One-third of Americans state that they own a 5G-capable device, according to a survey of 2,000 US smartphone owners conducted in late May by Decluttr, a phone refurbishment company. It seems likely that many of these consumers are confused given the limited availability of 5G devices and their cost in addition to the initial sparse 5G coverage.
Some of the available 5G devices in the United States include the Samsung Galaxy S10 5G, which costs about $1,299; the LG V50 ThinQ, which costs about $1,060; and the Motorola moto z3 and z4 with the add-on 5G mod totaling about $700.
Some of the confusion might stem from AT&T’s marketing of its “5G Evolution.” As part of the marketing, AT&T displays a 5G E icon on some smartphones, even when those phones are not 5G capable and even when they’re not operating on 5G networks. AT&T caught a lot of heat for its 5G E icon, with both Sprint and T-Mobile calling the icon “fake 5G.” But AT&T makes no apologies for the icon and continues to display it on non-5G phones.
However, it seems the 5G E icon can’t be entirely to blame for consumer confusion because significant numbers of subscribers at T-Mobile, Sprint and Verizon also claim to own 5G devices. Perhaps these consumers have seen headlines stating that 5G is coming to their cities, and they’ve jumped to the conclusion that they have 5G.
And once they think they have 5G, these consumers often report improved service (akin to taking a sugar pill and suddenly feeling better). Of the survey respondents who claimed they owned a 5G device, about 62% of those said they have noticed improvements to their mobile service while using the 5G network. This is also suspect, given the limited number of cities and small areas of initial 5G coverage. And in AT&T’s case, the carrier is only offering its millimeter-wave-based mobile 5G service to select business customers.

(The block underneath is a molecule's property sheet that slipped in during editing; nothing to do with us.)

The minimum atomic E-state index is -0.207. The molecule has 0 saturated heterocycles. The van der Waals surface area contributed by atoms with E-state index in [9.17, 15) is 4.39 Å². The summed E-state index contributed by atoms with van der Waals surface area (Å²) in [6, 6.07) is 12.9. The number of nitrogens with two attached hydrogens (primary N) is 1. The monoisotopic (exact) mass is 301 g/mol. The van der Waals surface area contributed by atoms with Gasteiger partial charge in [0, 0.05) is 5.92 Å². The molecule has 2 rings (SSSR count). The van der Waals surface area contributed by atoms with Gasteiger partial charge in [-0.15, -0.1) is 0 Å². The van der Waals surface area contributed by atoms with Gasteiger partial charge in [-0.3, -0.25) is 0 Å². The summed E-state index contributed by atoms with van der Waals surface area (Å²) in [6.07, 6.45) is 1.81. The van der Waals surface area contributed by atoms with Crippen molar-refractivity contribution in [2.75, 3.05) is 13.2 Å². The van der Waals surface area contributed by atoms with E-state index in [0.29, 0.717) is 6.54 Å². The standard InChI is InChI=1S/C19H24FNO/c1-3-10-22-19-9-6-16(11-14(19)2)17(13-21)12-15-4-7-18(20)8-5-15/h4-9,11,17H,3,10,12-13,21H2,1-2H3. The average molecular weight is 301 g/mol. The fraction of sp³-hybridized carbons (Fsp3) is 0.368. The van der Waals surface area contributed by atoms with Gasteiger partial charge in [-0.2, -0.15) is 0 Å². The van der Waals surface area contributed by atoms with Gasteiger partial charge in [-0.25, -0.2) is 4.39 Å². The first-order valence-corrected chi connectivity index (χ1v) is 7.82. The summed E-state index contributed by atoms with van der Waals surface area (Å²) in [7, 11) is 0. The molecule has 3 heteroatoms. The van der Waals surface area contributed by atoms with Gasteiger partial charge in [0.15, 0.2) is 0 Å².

In its Speedtest U.S. Mobile Performance Report released today, Ookla said, “5G deployments in the U.S. are new enough that we have chosen not to release specific data comparing 5G performance between operators until we can look at trends over a longer period of time. We can say that we’ve seen speeds upwards of 2 Gbps in consumer tests in real-world environments.”
While Ookla said it’s too early to release 5G performance data, Opensignal recently compared peak mobile speeds in eight countries that have launched 5G services. Its data showed that the highest maximum speeds were seen by 5G users in the US with 1.8 Gbps, which is approximately three times as fast as 4G users’ maximum speed. Switzerland followed in second place with 1.14 Gbps, and South Korea ranked third with 5G users’ peak speed of 1.1 Gbps. “The speeds we measured in these three leading countries were significantly faster than the maximum speed in European markets where 5G has only just launched such as Italy or Spain, or in the UK,” wrote Opensignal analyst Ian Fogg, in a blog post.